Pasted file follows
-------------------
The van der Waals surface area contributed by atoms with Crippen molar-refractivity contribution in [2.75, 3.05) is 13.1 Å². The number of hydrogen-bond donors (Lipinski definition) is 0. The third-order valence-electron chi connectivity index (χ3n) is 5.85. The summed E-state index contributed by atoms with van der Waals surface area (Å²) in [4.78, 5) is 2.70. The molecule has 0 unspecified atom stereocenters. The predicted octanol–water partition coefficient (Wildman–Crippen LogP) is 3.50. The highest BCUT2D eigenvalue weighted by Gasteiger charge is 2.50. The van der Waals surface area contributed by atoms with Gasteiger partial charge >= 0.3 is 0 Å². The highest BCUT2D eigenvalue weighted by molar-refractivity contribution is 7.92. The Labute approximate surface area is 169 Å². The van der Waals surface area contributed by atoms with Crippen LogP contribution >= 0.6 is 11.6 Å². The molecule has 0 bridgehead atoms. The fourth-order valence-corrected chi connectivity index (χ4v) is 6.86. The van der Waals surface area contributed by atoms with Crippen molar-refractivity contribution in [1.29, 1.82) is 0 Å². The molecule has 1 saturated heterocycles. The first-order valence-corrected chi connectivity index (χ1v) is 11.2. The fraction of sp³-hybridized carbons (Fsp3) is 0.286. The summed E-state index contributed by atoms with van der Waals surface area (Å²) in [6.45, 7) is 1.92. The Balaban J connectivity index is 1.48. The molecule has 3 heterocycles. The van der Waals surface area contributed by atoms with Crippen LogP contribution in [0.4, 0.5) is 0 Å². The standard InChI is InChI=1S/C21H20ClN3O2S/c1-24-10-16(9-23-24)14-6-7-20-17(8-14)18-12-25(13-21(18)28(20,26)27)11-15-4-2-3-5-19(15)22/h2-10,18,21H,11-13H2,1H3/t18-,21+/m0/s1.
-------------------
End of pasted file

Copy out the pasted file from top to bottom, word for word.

The van der Waals surface area contributed by atoms with Crippen molar-refractivity contribution in [2.75, 3.05) is 13.1 Å². The number of hydrogen-bond donors (Lipinski definition) is 0. The third-order valence-electron chi connectivity index (χ3n) is 5.85. The summed E-state index contributed by atoms with van der Waals surface area (Å²) in [4.78, 5) is 2.70. The molecule has 0 unspecified atom stereocenters. The predicted octanol–water partition coefficient (Wildman–Crippen LogP) is 3.50. The highest BCUT2D eigenvalue weighted by Gasteiger charge is 2.50. The van der Waals surface area contributed by atoms with Gasteiger partial charge >= 0.3 is 0 Å². The highest BCUT2D eigenvalue weighted by molar-refractivity contribution is 7.92. The Labute approximate surface area is 169 Å². The van der Waals surface area contributed by atoms with Crippen LogP contribution >= 0.6 is 11.6 Å². The molecule has 0 bridgehead atoms. The fourth-order valence-corrected chi connectivity index (χ4v) is 6.86. The van der Waals surface area contributed by atoms with Crippen molar-refractivity contribution in [1.29, 1.82) is 0 Å². The molecule has 1 saturated heterocycles. The first-order valence-corrected chi connectivity index (χ1v) is 11.2. The fraction of sp³-hybridized carbons (Fsp3) is 0.286. The summed E-state index contributed by atoms with van der Waals surface area (Å²) in [6.45, 7) is 1.92. The Balaban J connectivity index is 1.48. The molecule has 3 heterocycles. The van der Waals surface area contributed by atoms with Crippen LogP contribution in [0.4, 0.5) is 0 Å². The standard InChI is InChI=1S/C21H20ClN3O2S/c1-24-10-16(9-23-24)14-6-7-20-17(8-14)18-12-25(13-21(18)28(20,26)27)11-15-4-2-3-5-19(15)22/h2-10,18,21H,11-13H2,1H3/t18-,21+/m0/s1.